The most characteristic symptoms of PTSD are re-experiencing symptoms. PTSD sufferers involuntarily re-experience aspects of the traumatic event in a very vivid and distressing way. This includes flashbacks where the person acts or feels as if the event was recurring; nightmares; and repetitive and distressing intrusive images or other sensory impressions from the event. Reminders of the traumatic event arouse intense distress and/or physiological reactions. In children, re-experiencing symptoms may take the form of re-enacting the experience, repetitive play or frightening dreams without recognisable content.
Avoidance of reminders of the trauma is another core symptom of PTSD. This includes people, situations or circumstances resembling or associated with the event. People with PTSD often try to push memories of the event out of their mind and avoid thinking or talking about it in detail, particularly about its worst moments. On the other hand, many ruminate excessively about questions that prevent them from coming to terms with the event (for example, about why the event happened to them, about how it could have been prevented, or about how they could take revenge).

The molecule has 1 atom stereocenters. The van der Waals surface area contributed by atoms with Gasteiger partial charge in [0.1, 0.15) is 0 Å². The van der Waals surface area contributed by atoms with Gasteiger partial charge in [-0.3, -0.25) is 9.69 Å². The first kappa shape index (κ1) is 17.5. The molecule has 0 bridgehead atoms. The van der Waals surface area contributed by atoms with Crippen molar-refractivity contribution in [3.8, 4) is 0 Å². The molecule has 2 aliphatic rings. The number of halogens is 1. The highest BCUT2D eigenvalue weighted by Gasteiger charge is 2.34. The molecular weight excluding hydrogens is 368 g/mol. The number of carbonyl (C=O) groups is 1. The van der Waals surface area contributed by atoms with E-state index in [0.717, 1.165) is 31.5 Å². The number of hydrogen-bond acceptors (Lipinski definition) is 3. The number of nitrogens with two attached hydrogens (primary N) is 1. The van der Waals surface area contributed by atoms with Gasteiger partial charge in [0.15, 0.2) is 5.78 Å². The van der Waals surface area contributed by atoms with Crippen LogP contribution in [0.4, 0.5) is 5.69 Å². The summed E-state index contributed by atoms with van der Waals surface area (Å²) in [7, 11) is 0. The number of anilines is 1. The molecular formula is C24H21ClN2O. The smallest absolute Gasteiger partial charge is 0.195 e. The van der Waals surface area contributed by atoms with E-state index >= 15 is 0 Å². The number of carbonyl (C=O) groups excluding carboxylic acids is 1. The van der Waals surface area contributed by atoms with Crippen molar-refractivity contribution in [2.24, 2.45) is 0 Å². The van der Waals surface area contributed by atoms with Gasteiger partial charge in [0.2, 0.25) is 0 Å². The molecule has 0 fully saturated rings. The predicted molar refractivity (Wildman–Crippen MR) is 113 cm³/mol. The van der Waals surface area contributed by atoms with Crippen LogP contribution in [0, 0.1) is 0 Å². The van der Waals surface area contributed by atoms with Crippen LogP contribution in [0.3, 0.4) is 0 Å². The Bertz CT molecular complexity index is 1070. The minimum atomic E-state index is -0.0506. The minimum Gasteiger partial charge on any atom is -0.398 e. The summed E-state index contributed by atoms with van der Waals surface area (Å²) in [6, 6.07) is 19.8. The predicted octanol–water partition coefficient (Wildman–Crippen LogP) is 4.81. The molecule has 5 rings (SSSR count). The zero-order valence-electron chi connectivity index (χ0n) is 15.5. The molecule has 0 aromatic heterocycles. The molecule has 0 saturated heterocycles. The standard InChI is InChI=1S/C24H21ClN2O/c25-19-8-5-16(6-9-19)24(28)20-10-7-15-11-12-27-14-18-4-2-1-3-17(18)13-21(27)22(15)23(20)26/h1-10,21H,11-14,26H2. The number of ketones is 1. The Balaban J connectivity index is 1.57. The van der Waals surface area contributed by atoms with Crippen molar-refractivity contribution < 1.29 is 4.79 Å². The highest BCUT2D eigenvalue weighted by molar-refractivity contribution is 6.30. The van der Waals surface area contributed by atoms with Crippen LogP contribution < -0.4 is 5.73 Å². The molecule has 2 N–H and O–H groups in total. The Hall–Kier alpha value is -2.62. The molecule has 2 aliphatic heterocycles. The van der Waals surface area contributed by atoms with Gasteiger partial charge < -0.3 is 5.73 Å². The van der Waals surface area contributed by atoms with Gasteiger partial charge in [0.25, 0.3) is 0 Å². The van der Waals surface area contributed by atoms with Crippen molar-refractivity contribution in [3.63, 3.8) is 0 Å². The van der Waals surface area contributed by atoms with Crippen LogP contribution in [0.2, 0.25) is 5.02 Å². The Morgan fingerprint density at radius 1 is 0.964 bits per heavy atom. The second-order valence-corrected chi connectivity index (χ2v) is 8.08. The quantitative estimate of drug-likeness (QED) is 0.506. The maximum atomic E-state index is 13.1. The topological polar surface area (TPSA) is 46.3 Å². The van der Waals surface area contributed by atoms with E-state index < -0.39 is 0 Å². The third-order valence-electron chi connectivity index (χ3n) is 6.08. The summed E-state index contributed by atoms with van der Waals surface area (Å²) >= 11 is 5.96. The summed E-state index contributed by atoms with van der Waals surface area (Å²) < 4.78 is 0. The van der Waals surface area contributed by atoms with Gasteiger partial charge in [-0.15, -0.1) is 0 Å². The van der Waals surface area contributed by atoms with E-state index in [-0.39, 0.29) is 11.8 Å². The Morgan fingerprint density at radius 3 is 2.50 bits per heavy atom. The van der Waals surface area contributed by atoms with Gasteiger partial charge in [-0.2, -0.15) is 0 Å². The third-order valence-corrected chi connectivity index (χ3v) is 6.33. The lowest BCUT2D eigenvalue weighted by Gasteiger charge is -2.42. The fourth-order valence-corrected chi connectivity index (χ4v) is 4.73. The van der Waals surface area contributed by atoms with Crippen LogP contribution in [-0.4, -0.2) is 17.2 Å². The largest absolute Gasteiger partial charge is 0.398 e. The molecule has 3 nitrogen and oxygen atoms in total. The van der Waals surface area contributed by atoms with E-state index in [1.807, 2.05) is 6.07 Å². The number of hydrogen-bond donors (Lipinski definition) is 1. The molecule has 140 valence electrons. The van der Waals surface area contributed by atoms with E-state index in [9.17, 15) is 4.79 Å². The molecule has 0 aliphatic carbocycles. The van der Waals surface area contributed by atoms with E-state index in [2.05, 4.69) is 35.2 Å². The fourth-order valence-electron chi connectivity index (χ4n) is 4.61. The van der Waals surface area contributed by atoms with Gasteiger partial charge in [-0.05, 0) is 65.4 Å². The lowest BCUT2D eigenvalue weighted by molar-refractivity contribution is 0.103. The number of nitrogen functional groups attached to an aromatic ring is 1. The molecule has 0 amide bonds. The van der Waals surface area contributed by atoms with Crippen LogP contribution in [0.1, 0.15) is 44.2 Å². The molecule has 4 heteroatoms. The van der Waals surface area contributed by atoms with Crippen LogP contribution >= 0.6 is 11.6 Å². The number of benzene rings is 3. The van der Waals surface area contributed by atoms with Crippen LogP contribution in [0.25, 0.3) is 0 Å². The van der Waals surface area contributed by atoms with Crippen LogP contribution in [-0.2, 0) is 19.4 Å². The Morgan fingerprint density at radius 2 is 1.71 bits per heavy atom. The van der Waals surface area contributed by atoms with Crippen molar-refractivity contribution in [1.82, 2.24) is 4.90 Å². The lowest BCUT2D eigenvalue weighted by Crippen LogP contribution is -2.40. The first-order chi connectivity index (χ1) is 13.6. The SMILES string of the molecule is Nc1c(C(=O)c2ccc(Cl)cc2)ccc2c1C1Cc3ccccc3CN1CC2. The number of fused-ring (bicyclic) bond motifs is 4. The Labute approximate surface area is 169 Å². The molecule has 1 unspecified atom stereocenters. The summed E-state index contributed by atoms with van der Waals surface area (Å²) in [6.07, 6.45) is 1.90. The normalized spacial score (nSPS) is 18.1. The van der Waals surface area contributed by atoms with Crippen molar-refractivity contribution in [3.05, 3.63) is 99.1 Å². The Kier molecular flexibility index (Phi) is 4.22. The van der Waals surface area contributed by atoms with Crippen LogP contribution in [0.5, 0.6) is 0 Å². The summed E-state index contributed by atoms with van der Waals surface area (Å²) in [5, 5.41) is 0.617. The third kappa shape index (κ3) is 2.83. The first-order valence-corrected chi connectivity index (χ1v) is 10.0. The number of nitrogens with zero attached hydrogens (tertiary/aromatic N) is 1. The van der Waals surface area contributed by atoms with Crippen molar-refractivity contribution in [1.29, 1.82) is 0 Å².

PTSD sufferers also experience symptoms of hyperarousal including hypervigilance for threat, exaggerated startle responses, irritability and difficulty concentrating, and sleep problems. Others with PTSD also describe symptoms of emotional numbing. These include lack of ability to experience feelings, feeling detached from other people, giving up previously significant activities, and amnesia for significant parts of the event.
Symptoms of PTSD often develop immediately after the traumatic event but in some (less than 15% of all sufferers) the onset of symptoms may be delayed. PTSD sufferers may not present for treatment for months or years after the onset of symptoms despite the considerable distress experienced, but PTSD is a treatable disorder even when problems present many years after the traumatic event. Assessment of PTSD can, however, present significant challenges as many people avoid talking about their problems even when presenting with associated complaints.